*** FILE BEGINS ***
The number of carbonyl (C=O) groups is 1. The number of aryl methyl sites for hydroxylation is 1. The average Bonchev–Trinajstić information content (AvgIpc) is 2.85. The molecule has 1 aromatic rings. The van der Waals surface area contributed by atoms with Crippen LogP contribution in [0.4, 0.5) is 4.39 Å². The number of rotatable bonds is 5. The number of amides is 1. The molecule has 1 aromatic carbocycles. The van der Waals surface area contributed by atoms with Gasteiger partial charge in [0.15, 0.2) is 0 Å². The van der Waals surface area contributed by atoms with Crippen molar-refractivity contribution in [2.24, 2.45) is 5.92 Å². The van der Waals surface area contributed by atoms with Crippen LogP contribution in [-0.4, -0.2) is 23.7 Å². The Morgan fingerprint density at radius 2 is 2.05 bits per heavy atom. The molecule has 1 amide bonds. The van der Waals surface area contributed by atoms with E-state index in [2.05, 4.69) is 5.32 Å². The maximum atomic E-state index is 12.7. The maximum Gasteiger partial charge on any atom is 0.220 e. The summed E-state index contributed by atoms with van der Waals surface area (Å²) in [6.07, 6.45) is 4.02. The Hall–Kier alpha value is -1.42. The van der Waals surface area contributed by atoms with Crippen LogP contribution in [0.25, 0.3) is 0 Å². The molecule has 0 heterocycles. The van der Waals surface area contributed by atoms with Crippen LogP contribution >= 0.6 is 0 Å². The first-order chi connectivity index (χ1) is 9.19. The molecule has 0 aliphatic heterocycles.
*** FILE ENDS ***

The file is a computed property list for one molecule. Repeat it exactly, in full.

The number of carbonyl (C=O) groups is 1. The number of aryl methyl sites for hydroxylation is 1. The average Bonchev–Trinajstić information content (AvgIpc) is 2.85. The molecule has 1 aromatic rings. The van der Waals surface area contributed by atoms with Crippen LogP contribution in [0.4, 0.5) is 4.39 Å². The number of rotatable bonds is 5. The number of amides is 1. The molecule has 1 aromatic carbocycles. The van der Waals surface area contributed by atoms with Gasteiger partial charge in [0.15, 0.2) is 0 Å². The van der Waals surface area contributed by atoms with Crippen molar-refractivity contribution in [2.24, 2.45) is 5.92 Å². The van der Waals surface area contributed by atoms with Crippen LogP contribution in [-0.4, -0.2) is 23.7 Å². The Morgan fingerprint density at radius 2 is 2.05 bits per heavy atom. The molecule has 1 amide bonds. The van der Waals surface area contributed by atoms with E-state index in [2.05, 4.69) is 5.32 Å². The maximum atomic E-state index is 12.7. The maximum Gasteiger partial charge on any atom is 0.220 e. The summed E-state index contributed by atoms with van der Waals surface area (Å²) in [6.07, 6.45) is 4.02. The Hall–Kier alpha value is -1.42. The van der Waals surface area contributed by atoms with Crippen LogP contribution in [0.25, 0.3) is 0 Å². The molecule has 0 heterocycles. The van der Waals surface area contributed by atoms with Crippen LogP contribution >= 0.6 is 0 Å². The first-order chi connectivity index (χ1) is 9.19. The molecule has 0 aliphatic heterocycles.